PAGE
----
Special Issue "Remote Sensing of Land Ice"

A special issue of Geosciences (ISSN 2076-3263). This special issue belongs to the section "Geophysics".

Deadline for manuscript submissions: closed (31 July 2018).

Special Issue Editor

Dr. Sebastian Bjerregaard Simonsen
E-Mail Website
Guest Editor
DTU Space, National Space Institute, Technical University of Denmark, 2800 Kgs. Lyngby, Denmark
Interests: ice sheet mass balance; ice dynamics; radar and laser altimetry; CryoSat-2, ICESat-1 and ICESat-2, Cal/Val campaigns; firn compaction; surface processes
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Special Issue Information

Dear Colleagues,

The application of remote sensing data has long been recognized as an invaluable source of information in areas covered by land ice. These areas are often located in remote and hostile environments were remote sensing is the sole source of high-temporal/spatial data.

This Special Issue of Geosciences aims at gathering high-quality original research articles, reviews, and technical notes on the use of remote sensing studies for land ice. We invite contributions from a wide spectrum of remote sensing techniques that are presently available, e.g., optical, multi/hyper-spectral imagery, altimetry, and gravimetry. Both the application of remote sensing datasets to monitor land ice and studies applying in situ data to provide ground truth of remote sensing data are encouraged.

I also encourage you to send me a short abstract outlining the purpose of the research and the principal results obtained, in order to verify (at an early stage) if the contribution you intend to submit fits with the objectives of this Special Issue.

Dr. Sebastian Bjerregaard Simonsen
Guest Editor

Manuscript Submission Information

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Keywords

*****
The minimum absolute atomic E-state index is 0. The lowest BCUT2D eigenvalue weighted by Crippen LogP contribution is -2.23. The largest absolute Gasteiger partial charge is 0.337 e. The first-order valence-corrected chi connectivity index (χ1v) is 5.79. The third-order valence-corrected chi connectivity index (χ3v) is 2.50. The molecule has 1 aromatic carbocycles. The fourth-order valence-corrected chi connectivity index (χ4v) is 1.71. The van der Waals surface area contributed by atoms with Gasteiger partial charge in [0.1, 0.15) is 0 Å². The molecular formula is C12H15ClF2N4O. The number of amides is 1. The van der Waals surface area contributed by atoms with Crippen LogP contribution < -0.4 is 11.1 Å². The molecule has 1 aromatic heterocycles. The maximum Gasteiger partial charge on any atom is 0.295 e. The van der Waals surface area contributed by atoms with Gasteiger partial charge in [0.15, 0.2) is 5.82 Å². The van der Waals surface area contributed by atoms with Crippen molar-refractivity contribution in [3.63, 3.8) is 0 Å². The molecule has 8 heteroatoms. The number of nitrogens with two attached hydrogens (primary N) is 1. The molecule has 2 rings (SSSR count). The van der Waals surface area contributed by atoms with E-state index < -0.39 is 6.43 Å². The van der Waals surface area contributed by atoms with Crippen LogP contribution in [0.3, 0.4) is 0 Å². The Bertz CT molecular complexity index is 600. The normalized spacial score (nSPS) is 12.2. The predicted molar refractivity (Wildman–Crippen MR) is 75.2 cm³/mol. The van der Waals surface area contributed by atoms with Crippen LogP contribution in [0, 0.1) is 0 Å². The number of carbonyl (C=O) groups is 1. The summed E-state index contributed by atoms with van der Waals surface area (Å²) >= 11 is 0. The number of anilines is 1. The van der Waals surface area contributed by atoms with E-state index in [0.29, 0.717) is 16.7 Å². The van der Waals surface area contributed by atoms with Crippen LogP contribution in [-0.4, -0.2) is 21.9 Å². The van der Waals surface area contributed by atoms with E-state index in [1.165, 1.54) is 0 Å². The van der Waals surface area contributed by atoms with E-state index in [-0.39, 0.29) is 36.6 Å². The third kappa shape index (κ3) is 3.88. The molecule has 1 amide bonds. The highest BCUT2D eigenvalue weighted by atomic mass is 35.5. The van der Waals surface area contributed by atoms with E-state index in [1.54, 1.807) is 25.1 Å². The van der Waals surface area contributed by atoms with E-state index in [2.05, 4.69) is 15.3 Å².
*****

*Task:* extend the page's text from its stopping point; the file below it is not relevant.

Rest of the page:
• Sea level rise
  • Ice sheets, Ice caps and glaciers
  • Land ice volume and mass change
  • Ice/snow Albedo
  • Ice velocities
  • New opportunities in remote sensing
  • Ground truth

Published Papers (5 papers)

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Research

Open AccessArticle
Modeling Dry-Snow Densification without Abrupt Transition
Geosciences 2018, 8(12), 464; https://doi.org/10.3390/geosciences8120464 - 07 Dec 2018
Abstract
An empirical model for the densification of dry snow has been calibrated using strain-rate data from Pine Island Glacier basin, Antarctica. The model provides for a smooth transition between Stage 1 and Stage 2 densification, and leads to an analytical expression for density [...] Read more.
An empirical model for the densification of dry snow has been calibrated using strain-rate data from Pine Island Glacier basin, Antarctica. The model provides for a smooth transition between Stage 1 and Stage 2 densification, and leads to an analytical expression for density as a function of depth. It introduces two new parameters with a simple physical basis: transition density ρ T and a scaling factor, M, which controls the extent of the transition zone. The standard (Herron and Langway) parameterization is used for strain rates away from the transition zone. Calibration, though tentative, produces best parameter values of ρ T = 580 kg m 3 and M = 7 for the region. Using these values, the transition model produces better simulations of snow profiles from Pine Island Glacier basin than the well-established Herron and Langway and Ligtenberg models, both of which postulate abrupt transition. Simulation of density profiles from other sites using M = 7 produces the best values of ρ T = 550 kg m 3 for a high accumulation site and 530 kg m 3 for a low accumulation site, suggesting that transition density may vary with climatic conditions. The variation of bubble close-off depth and depth-integrated porosity with mean annual accumulation predicted by the transition model is similar to that predicted by the Simonsen model tuned for Greenland. Full article
(This article belongs to the Special Issue Remote Sensing of Land Ice)
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Open AccessArticle
Present Glaciers of Tavan Bogd Massif in the Altai Mountains, Central Asia, and Their Changes since the Little Ice Age
Geosciences 2018, 8(11), 414; https://doi.org/10.3390/geosciences8110414 - 12 Nov 2018
Abstract